eurel     Données sociologiques et juridiques sur la religion en Europe et au-delà


  • December 2020 : Website of information on Islam and Muslims in Switzerland

A website of information on Islam and Muslims in the Swiss context has been set up by the Centre Suisse Islam et Société of the University of Fribourg, Islam&Society.
It is divided into two main sections : one on Muslim women and Muslims in Switzerland (socio-demographic data, history of presence, Muslim organisations and public debates) and a second thematic section with information on Muslim social action, chaplaincy, gender-sexuality, discrimination, youth, imams, media and radicalisation.

  • January 2020 : Increase in "no religion" and other developments in Switzerland

According to the structural survey conducted in 2018 (the results of which were published in 2020 by the Federal Statistical Office), the percentage of “non-religious” people in Switzerland increased sharply between 2010 and 2018, reaching 25% of the population. In the 1970s, Catholics and Protestants still accounted for almost the entirety of the population. The decrease in proportion of people identifying with these two religions is such that in 2018, Catholics accounted for only 36.5% of the population, and Protestants 24.4%. The percentage of Muslim people, on the other hand, increased by 0.8% to 5.2% of the population. Buddhists (0.5%) and Hindus (0.6%) outnumber the Jewish community, which accounts for only 0.3%.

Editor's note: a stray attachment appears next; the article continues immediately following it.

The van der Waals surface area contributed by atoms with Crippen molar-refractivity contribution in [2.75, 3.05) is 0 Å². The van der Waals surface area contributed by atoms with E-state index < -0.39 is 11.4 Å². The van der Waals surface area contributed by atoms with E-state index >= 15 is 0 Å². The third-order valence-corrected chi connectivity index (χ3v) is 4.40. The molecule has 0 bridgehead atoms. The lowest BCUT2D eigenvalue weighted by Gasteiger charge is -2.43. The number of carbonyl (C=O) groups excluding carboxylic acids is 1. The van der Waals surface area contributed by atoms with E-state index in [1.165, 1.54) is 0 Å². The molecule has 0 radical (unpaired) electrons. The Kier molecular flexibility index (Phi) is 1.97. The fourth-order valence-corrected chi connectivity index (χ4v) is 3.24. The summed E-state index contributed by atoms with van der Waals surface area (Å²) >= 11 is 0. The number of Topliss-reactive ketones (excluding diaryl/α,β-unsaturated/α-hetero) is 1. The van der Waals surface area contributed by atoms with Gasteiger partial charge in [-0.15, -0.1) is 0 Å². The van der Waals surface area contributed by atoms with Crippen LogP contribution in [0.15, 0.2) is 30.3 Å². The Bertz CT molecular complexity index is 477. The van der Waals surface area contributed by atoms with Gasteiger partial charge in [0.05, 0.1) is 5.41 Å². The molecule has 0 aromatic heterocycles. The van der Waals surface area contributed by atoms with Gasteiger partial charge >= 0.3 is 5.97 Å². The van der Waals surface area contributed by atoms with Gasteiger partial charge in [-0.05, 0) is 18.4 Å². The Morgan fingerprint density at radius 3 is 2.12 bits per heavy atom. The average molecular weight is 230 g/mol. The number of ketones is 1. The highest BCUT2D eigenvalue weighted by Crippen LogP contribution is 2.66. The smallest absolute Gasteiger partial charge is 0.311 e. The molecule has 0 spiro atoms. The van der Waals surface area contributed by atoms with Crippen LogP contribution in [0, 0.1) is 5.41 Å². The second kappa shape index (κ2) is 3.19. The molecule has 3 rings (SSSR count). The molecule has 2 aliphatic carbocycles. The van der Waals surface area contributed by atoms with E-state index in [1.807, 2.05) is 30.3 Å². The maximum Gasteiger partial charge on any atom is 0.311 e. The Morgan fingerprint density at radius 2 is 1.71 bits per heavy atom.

As regards religious practice, less than 20% of “non-religious” people attended an institutional religious event over the course of the year preceding the survey. The religious group reporting the lowest practice levels is Muslim men, the percentage of which had not attended an event and did not pray amounted to 46% and 40% respectively. They were followed by Muslim women, reformed Protestants and lastly, Roman Catholics. In contrast, 72% of members of evangelical communities reported having participated in a religious celebration at least once a week. Lastly, women generally pray more than men and are more likely to belong to a religion.

Main sources : SFO website and Le Matin.

D 2 décembre 2020    ANatalie Aberer

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